The Scottish Parliament’s Presiding Officer, Ken Macintosh, recently announced the creation of a new body to spearhead reforms in Holyrood. Questions and motions are two of the key ways in which members interact with Parliament and in light of the renewed focus on parliamentary reform, it’s worth looking at the broad trends of how these have been used over the years. Helpfully, the Scottish Parliament has recently been developing an Open Data Service which provides datasets containing almost every motion and question that has been lodged at Holyrood.
For starters, the datasets make it easy to see the total number of motions and questions that have been tabled over Parliament’s lifetime, giving a partial view of how active MSPs have been and the volume of parliamentary scrutiny. The monthly figures are charted below.
Some interesting long-term patterns are immediately apparent. Most notable is the decline in the use of written questions, particularly in Session 4, and the steady increase in the number of motions. It’s worth stating that the trendline here is a six-month moving average, intended to smooth out the sharp variations that occur due to recess and election periods.
Written questions are used to probe the Government on points of detail, while motions are used to raise issues for debate and determine Parliament’s will. In practice, the vast majority of motions will never make it into the chamber and many of them relate to local matters, like congratulating prize-winning sausage makers. Time for debating substantive motions is also necessarily limited, there can only be so many Government, Opposition and Member’s Business debates in a given session. This isn’t to say that the increase over the last few years has been driven entirely by minor, constituency-related motions though. Motions on national and international issues are also common but in many cases they simply act to signal the priorities of an individual MSP or party.
There was an increase in the number of Members’ Business debates in Session 4. These debates are generally consensual, but still relate to substantive issues appropriate for discussion in the chamber. The increased likelihood of securing a debate in the could have incentivised some members to lodge a greater number of motions. More broadly, it’s possible that the rising profile and status of the Scottish Parliament may have contributed to the increase in the number of motions lodged.
It’s also worth looking at the breakdown across different parties. The chart below shows how many motions the average MSP from each party lodged per month in a given Session. This accounts for differing session lengths and party sizes. MSPs in Sessions 1 and 2 were generally lodging around one motion each month. This more than doubles in the following sessions.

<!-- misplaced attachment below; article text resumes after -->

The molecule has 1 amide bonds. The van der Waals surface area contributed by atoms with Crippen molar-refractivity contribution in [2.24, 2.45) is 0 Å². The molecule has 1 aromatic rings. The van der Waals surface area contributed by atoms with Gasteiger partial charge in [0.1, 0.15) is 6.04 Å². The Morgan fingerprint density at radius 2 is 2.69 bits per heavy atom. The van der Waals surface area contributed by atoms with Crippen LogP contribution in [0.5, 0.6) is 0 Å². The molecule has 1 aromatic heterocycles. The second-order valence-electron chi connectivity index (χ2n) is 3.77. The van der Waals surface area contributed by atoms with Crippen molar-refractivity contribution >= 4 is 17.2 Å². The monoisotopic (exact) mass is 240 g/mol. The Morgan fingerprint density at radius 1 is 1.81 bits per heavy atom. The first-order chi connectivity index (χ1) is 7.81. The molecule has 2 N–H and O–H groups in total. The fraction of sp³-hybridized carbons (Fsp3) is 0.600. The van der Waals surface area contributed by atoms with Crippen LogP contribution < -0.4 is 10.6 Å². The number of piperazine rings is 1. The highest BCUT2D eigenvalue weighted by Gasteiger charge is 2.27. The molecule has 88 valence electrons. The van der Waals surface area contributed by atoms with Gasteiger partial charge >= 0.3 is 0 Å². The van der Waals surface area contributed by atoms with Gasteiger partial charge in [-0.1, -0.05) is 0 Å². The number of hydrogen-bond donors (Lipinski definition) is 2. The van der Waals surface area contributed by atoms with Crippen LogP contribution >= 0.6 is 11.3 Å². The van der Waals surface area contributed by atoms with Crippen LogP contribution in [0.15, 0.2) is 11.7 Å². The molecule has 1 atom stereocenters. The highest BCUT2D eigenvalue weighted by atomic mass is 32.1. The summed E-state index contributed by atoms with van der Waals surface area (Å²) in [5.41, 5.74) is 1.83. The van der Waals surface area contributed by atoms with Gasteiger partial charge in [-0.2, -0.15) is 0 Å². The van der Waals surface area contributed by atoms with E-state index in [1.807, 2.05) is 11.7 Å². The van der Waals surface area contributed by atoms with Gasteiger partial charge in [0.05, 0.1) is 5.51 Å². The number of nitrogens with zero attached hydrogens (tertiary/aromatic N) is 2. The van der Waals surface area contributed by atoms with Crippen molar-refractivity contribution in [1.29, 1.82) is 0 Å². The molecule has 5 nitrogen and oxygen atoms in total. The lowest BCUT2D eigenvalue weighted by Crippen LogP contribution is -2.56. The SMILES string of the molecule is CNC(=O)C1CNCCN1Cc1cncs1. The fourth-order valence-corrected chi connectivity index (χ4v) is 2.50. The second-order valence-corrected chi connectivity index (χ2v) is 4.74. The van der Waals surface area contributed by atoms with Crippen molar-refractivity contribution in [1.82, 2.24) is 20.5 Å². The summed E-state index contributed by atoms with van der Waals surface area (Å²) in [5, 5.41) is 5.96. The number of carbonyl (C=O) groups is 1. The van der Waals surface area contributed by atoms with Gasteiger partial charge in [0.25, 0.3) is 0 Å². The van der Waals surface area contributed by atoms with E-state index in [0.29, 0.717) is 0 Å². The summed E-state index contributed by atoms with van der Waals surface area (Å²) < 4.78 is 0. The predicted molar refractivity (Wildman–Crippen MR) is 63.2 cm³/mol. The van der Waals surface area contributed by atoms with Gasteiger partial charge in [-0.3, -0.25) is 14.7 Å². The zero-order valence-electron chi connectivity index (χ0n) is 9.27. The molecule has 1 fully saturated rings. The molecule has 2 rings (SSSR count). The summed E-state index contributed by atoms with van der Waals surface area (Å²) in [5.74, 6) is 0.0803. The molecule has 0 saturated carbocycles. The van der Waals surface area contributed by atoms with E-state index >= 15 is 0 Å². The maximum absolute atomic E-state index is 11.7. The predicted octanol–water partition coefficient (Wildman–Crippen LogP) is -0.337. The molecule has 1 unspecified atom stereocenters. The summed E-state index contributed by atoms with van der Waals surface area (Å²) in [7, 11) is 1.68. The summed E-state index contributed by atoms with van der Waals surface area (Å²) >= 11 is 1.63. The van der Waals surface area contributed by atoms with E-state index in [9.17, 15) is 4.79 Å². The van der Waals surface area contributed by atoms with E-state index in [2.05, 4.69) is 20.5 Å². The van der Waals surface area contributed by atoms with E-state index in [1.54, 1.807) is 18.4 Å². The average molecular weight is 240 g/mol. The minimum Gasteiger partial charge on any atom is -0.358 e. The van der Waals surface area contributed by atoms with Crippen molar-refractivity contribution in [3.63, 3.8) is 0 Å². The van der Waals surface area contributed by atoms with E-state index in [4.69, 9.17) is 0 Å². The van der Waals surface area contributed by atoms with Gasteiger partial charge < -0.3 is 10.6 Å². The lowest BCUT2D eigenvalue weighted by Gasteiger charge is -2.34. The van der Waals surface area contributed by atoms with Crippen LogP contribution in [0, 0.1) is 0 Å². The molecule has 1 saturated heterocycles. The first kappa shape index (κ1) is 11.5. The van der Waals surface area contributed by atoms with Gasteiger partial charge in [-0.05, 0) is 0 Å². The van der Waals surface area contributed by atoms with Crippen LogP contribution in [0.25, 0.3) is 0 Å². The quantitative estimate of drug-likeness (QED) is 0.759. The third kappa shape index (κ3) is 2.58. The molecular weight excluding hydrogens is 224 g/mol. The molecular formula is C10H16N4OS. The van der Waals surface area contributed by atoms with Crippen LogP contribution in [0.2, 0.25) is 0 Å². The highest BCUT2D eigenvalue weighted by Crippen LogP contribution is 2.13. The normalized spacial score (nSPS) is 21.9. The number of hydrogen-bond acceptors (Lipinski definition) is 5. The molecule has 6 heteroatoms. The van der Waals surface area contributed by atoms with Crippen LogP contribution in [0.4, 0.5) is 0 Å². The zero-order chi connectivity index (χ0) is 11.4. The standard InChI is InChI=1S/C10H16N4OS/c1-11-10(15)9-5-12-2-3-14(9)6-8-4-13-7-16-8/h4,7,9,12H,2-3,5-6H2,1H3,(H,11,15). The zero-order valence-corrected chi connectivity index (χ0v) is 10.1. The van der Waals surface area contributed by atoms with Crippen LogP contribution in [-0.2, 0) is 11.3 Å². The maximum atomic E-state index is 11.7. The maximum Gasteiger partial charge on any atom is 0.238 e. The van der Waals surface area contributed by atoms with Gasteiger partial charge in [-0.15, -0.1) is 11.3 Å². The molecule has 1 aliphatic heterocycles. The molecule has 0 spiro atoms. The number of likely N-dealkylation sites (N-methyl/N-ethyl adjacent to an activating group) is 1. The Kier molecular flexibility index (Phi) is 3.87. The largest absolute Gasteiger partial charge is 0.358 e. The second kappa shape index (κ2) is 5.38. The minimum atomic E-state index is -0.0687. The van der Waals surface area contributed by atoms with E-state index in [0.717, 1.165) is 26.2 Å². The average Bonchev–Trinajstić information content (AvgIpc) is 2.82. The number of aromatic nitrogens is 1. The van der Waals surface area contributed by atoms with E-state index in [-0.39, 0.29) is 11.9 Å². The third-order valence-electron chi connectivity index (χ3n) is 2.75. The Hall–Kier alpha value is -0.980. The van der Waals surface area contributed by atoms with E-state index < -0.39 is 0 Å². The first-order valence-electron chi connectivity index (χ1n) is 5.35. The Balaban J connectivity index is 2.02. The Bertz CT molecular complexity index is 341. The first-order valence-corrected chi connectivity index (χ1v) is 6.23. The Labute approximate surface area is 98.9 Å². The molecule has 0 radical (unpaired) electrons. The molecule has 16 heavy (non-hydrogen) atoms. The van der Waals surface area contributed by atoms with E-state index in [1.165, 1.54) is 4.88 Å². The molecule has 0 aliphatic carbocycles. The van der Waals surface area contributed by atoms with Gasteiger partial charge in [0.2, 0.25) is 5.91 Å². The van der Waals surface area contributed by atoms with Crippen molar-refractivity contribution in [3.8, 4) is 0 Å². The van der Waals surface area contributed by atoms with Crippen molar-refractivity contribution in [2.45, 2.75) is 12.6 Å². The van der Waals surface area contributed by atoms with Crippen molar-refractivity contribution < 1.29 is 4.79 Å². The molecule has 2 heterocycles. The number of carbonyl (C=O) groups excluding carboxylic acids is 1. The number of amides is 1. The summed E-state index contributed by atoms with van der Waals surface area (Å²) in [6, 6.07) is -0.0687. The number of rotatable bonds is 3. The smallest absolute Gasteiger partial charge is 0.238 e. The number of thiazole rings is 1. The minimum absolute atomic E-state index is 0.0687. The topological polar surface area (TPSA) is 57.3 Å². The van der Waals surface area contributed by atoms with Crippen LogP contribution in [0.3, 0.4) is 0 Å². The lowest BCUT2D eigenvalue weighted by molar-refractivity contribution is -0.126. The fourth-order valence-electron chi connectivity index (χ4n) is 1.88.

This second chart maps the total motions lodged across the Parliament’s life. As you can see, the rise in activity in the major parties has a substantial impact.
These figures suggest that the rise in the number of motions can be partly attributed to SNP members in Sessions 3 and 4, following the party’s success in the 2007 election. Not only were SNP members more numerous, but each MSP was submitting nearly twice as many motions on average compared to Session 1 and 2. That said, a similar pattern is visible among members of other parties over the period.
Another point to note is the relatively equal distribution of motions in Session 5. The data on the current session is limited, but suggests that the Conservatives have significantly increased their activity, bringing it into line with other parties when it was previously relatively muted. This is to be expected given the party has been boosted with new MSPs and a higher profile following the election.
The other side of the overall trend outlined above is the long-term reduction in the use of Written Questions. As before, the charts below show the monthly activity level in terms of the individual ‘average MSP’ from each party, and then the raw totals.
Written questions oblige the Scottish Government to provide an appropriate answer within a reasonable timeframe. They are often linked together into long threads of inquiry on specific, detailed points. Unlike motions, questions are almost exclusively a tool of the opposition, which is clearly reflected in the switch from SNP to Labour and Lib Dem questioners over recent sessions.
Liberal Democrat members appear to be the most prolific questioners. However, you might expect smaller parties to have MSPs that are proportionately more involved, given that they have an outsized party infrastructure concentrated behind fewer people. It’s also worth noting that the Lib Dems lost two-thirds of their MSPs going into Session 4. There appears to have been an effort to maintain levels of activity despite these losses.
The volume of questions peaked during the SNP minority government in Session 3. It’s also interesting to see how the numbers tail off in the latter part of Session 4, a period dominated by the referendum, and don’t seem to pick-up until Session 5. The fact that parties have been lodging fewer questions doesn’t necessarily mean that levels of scrutiny are getting lower. It’s quite possible that as MSPs and parties become more experienced in opposition they are more careful about pursuing fruitful lines of questioning and making use of alternative sources of information.
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